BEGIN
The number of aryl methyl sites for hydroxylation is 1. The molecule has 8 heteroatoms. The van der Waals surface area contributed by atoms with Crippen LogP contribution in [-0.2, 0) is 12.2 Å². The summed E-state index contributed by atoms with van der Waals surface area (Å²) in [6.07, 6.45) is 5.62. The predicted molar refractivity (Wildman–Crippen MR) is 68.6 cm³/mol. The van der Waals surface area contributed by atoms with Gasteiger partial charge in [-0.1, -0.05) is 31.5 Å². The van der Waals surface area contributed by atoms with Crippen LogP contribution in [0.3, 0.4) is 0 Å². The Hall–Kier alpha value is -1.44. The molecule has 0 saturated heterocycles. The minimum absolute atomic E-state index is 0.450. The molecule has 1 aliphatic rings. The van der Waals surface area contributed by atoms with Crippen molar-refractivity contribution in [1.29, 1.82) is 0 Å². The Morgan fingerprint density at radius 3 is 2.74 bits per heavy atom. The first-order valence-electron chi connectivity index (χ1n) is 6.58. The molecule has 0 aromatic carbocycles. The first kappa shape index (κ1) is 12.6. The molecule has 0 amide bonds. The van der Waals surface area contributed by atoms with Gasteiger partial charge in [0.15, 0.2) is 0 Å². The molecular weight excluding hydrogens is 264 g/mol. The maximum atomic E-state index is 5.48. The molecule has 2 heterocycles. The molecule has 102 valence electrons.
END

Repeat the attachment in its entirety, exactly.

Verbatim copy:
The number of aryl methyl sites for hydroxylation is 1. The molecule has 8 heteroatoms. The van der Waals surface area contributed by atoms with Crippen LogP contribution in [-0.2, 0) is 12.2 Å². The summed E-state index contributed by atoms with van der Waals surface area (Å²) in [6.07, 6.45) is 5.62. The predicted molar refractivity (Wildman–Crippen MR) is 68.6 cm³/mol. The van der Waals surface area contributed by atoms with Gasteiger partial charge in [-0.1, -0.05) is 31.5 Å². The van der Waals surface area contributed by atoms with Crippen LogP contribution in [0.3, 0.4) is 0 Å². The Hall–Kier alpha value is -1.44. The molecule has 0 saturated heterocycles. The minimum absolute atomic E-state index is 0.450. The molecule has 1 aliphatic rings. The van der Waals surface area contributed by atoms with Crippen molar-refractivity contribution in [1.29, 1.82) is 0 Å². The Morgan fingerprint density at radius 3 is 2.74 bits per heavy atom. The first-order valence-electron chi connectivity index (χ1n) is 6.58. The molecule has 0 aromatic carbocycles. The first kappa shape index (κ1) is 12.6. The molecule has 0 amide bonds. The van der Waals surface area contributed by atoms with Gasteiger partial charge in [0.15, 0.2) is 0 Å². The molecular weight excluding hydrogens is 264 g/mol. The maximum atomic E-state index is 5.48. The molecule has 2 heterocycles. The molecule has 102 valence electrons.